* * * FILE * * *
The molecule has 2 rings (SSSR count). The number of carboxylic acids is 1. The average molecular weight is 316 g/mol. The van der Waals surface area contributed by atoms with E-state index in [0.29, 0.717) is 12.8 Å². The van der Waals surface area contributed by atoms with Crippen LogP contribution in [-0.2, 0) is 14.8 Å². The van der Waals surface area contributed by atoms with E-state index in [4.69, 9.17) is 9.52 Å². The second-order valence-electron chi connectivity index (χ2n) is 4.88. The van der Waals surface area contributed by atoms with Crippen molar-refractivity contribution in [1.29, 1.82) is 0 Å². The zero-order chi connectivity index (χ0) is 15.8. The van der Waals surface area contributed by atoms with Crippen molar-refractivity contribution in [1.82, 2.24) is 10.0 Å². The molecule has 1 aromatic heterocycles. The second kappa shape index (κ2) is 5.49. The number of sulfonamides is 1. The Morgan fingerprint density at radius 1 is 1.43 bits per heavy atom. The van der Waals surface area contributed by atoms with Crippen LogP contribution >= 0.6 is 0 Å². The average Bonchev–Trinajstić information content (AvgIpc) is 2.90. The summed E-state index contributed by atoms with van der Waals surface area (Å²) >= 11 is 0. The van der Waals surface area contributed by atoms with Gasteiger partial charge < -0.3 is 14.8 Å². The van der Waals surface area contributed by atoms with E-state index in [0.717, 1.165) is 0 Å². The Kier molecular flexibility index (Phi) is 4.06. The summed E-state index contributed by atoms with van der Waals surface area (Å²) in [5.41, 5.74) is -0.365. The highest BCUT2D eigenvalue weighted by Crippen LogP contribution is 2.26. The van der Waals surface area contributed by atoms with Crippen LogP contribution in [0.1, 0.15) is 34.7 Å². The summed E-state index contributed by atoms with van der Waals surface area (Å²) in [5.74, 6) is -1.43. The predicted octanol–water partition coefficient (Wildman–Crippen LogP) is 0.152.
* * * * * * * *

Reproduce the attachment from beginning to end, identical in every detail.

The molecule has 2 rings (SSSR count). The number of carboxylic acids is 1. The average molecular weight is 316 g/mol. The van der Waals surface area contributed by atoms with E-state index in [0.29, 0.717) is 12.8 Å². The van der Waals surface area contributed by atoms with Crippen LogP contribution in [-0.2, 0) is 14.8 Å². The van der Waals surface area contributed by atoms with E-state index in [4.69, 9.17) is 9.52 Å². The second-order valence-electron chi connectivity index (χ2n) is 4.88. The van der Waals surface area contributed by atoms with Crippen molar-refractivity contribution in [1.29, 1.82) is 0 Å². The zero-order chi connectivity index (χ0) is 15.8. The van der Waals surface area contributed by atoms with Crippen molar-refractivity contribution in [1.82, 2.24) is 10.0 Å². The molecule has 1 aromatic heterocycles. The second kappa shape index (κ2) is 5.49. The number of sulfonamides is 1. The Morgan fingerprint density at radius 1 is 1.43 bits per heavy atom. The van der Waals surface area contributed by atoms with Crippen LogP contribution >= 0.6 is 0 Å². The average Bonchev–Trinajstić information content (AvgIpc) is 2.90. The summed E-state index contributed by atoms with van der Waals surface area (Å²) >= 11 is 0. The van der Waals surface area contributed by atoms with Gasteiger partial charge < -0.3 is 14.8 Å². The van der Waals surface area contributed by atoms with E-state index in [0.717, 1.165) is 0 Å². The Kier molecular flexibility index (Phi) is 4.06. The summed E-state index contributed by atoms with van der Waals surface area (Å²) in [5.41, 5.74) is -0.365. The highest BCUT2D eigenvalue weighted by Crippen LogP contribution is 2.26. The van der Waals surface area contributed by atoms with Crippen LogP contribution in [0.1, 0.15) is 34.7 Å². The summed E-state index contributed by atoms with van der Waals surface area (Å²) in [5.74, 6) is -1.43. The predicted octanol–water partition coefficient (Wildman–Crippen LogP) is 0.152.